How to use Apache Pulsar Manager with HerdDB

Enrico Olivelli
Oct 22 · 4 min read


Apache Pulsar Manager is a brand new managing and monitoring system for Apache Pulsar, which helps you handle Pulsar clusters with a simple web interface and a few clicks. In September 2019, StreamNative open sourced and contributed it to the Apache Software Foundation.

Pulsar Manager is a lightweight two-tier application, the backend is written in Java and it needs an SQL database to store configuration data and metrics.

Pulsar Manager uses a standard JDBC interface to connect to an SQL database. Currently, there are two supported SQL storages out of the box: PostgreSQL and HerdDB.

HerdDB is an open-source distributed DBMS written in Java and it is built with components from the same Apache Pulsar ecosystem: Apache BookKeeper and Apache ZooKeeper.

HerdDB bundles a native JDBC Driver and implements SQL language by leveraging Apache Calcite features.

It is easy to set up an HerdDB cluster that shares the same ZooKeeper and BookKeeper clusters with Apache Pulsar.

Therefore, HerdDB was designed from the beginning to be embedded into the same client application, as you can do with SQLLite. This way you do not have to manage a separate RDBMS but you can still leverage the benefits of a distributed database, like high availability, without having any shared disk or SAN.

Start Pulsar Manager with HerdDB

Let’s see the basic deployment of Pulsar Manager with HerdDB, that’s the default out-of-the-box configuration when you get Pulsar Manager.

Prerequisite: ensure you have JDK 8 or a higher version on the CLASSPATH to build the Pulsar Manager source.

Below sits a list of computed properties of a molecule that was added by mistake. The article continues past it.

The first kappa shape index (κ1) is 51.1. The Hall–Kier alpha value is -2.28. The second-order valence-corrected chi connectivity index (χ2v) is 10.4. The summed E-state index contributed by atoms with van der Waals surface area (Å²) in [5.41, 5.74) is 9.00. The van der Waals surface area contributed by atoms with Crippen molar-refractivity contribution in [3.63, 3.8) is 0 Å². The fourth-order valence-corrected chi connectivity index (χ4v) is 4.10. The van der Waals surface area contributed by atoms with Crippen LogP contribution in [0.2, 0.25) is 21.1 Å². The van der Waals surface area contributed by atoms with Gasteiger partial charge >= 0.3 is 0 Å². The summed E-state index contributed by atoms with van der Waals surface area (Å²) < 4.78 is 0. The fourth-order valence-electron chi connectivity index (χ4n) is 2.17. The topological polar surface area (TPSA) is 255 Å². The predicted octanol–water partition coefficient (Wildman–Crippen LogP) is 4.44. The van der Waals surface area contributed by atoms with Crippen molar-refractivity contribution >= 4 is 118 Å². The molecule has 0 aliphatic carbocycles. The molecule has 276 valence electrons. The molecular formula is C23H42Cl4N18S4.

To build Pulsar Manager locally, you can download the source from the official GitHub repo directly.

git clone pulsar-manager./gradlew build -x testjava -jar build/libs/pulsar-manager.jar

With this default setup, the HerdDB database runs inside the same JVM process as Pulsar Manager and stores data on the local disk.

Running HerdDB in this way (embedded mode) is very common in production. HerdDB started this way for the standalone version of EmailSuccess, that is the original project from which HerdDB was spun off as an open-source and independent project.

With the default options, HerdDB is able to store big databases without particular tuning the usage of Heap Memory, it tries to reserve at most one-third of the memory configured for the process.

Overview of HerdDB cluster

In HerdDB, you have tablespaces. A tablespace is a set of tables, the main idea is that transactions and multi-table queries may span only tables from the same tablespace.

For each tablespace, you configure a set of replica nodes and select a leader node (the system is able to automatically promote a replica to a leader role in case of failover).

An HerdDB cluster persists three categories of data:

  • Metadata: service discovery and tablespace management, using Apache ZooKeeper.
  • Journal: replicated write-ahead-log, with support for ‘fencing’, here comes into play Apache BookKeeper.